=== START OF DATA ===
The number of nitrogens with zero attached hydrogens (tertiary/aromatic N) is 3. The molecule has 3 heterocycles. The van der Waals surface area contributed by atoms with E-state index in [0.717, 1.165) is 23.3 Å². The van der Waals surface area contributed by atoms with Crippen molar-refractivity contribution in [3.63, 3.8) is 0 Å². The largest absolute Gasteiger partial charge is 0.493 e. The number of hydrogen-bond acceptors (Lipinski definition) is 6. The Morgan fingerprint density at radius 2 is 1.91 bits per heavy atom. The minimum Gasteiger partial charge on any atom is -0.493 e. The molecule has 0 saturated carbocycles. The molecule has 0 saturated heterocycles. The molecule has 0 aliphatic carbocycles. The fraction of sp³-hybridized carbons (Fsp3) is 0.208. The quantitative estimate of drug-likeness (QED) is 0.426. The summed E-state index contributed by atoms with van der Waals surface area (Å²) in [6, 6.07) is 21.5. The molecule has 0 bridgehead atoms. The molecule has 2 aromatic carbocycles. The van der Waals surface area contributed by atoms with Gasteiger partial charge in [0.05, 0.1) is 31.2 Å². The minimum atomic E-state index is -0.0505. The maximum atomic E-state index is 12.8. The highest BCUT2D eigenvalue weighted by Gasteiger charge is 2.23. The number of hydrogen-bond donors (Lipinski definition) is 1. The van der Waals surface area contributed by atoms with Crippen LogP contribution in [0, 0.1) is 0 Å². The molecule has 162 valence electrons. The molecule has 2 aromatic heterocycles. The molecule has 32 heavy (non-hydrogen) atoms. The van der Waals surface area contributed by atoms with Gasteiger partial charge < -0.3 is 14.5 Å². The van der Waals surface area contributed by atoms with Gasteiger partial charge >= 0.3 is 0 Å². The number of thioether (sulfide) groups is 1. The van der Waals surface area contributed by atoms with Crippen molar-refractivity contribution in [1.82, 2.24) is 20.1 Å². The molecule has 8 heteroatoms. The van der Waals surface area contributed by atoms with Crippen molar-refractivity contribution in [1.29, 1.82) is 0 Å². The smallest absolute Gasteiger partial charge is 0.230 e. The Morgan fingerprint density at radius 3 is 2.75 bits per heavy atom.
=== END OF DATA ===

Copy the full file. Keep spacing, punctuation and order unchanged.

The number of nitrogens with zero attached hydrogens (tertiary/aromatic N) is 3. The molecule has 3 heterocycles. The van der Waals surface area contributed by atoms with E-state index in [0.717, 1.165) is 23.3 Å². The van der Waals surface area contributed by atoms with Crippen molar-refractivity contribution in [3.63, 3.8) is 0 Å². The largest absolute Gasteiger partial charge is 0.493 e. The number of hydrogen-bond acceptors (Lipinski definition) is 6. The Morgan fingerprint density at radius 2 is 1.91 bits per heavy atom. The minimum Gasteiger partial charge on any atom is -0.493 e. The molecule has 0 saturated carbocycles. The molecule has 0 saturated heterocycles. The molecule has 0 aliphatic carbocycles. The fraction of sp³-hybridized carbons (Fsp3) is 0.208. The quantitative estimate of drug-likeness (QED) is 0.426. The summed E-state index contributed by atoms with van der Waals surface area (Å²) in [6, 6.07) is 21.5. The molecule has 0 bridgehead atoms. The molecule has 2 aromatic carbocycles. The van der Waals surface area contributed by atoms with Gasteiger partial charge in [0.05, 0.1) is 31.2 Å². The minimum atomic E-state index is -0.0505. The maximum atomic E-state index is 12.8. The highest BCUT2D eigenvalue weighted by Gasteiger charge is 2.23. The number of hydrogen-bond donors (Lipinski definition) is 1. The van der Waals surface area contributed by atoms with Crippen LogP contribution in [0, 0.1) is 0 Å². The molecule has 162 valence electrons. The molecule has 2 aromatic heterocycles. The molecule has 32 heavy (non-hydrogen) atoms. The van der Waals surface area contributed by atoms with Gasteiger partial charge < -0.3 is 14.5 Å². The van der Waals surface area contributed by atoms with Gasteiger partial charge >= 0.3 is 0 Å². The number of thioether (sulfide) groups is 1. The van der Waals surface area contributed by atoms with Crippen molar-refractivity contribution in [1.82, 2.24) is 20.1 Å². The molecule has 8 heteroatoms. The van der Waals surface area contributed by atoms with Crippen molar-refractivity contribution in [1.29, 1.82) is 0 Å². The smallest absolute Gasteiger partial charge is 0.230 e. The Morgan fingerprint density at radius 3 is 2.75 bits per heavy atom.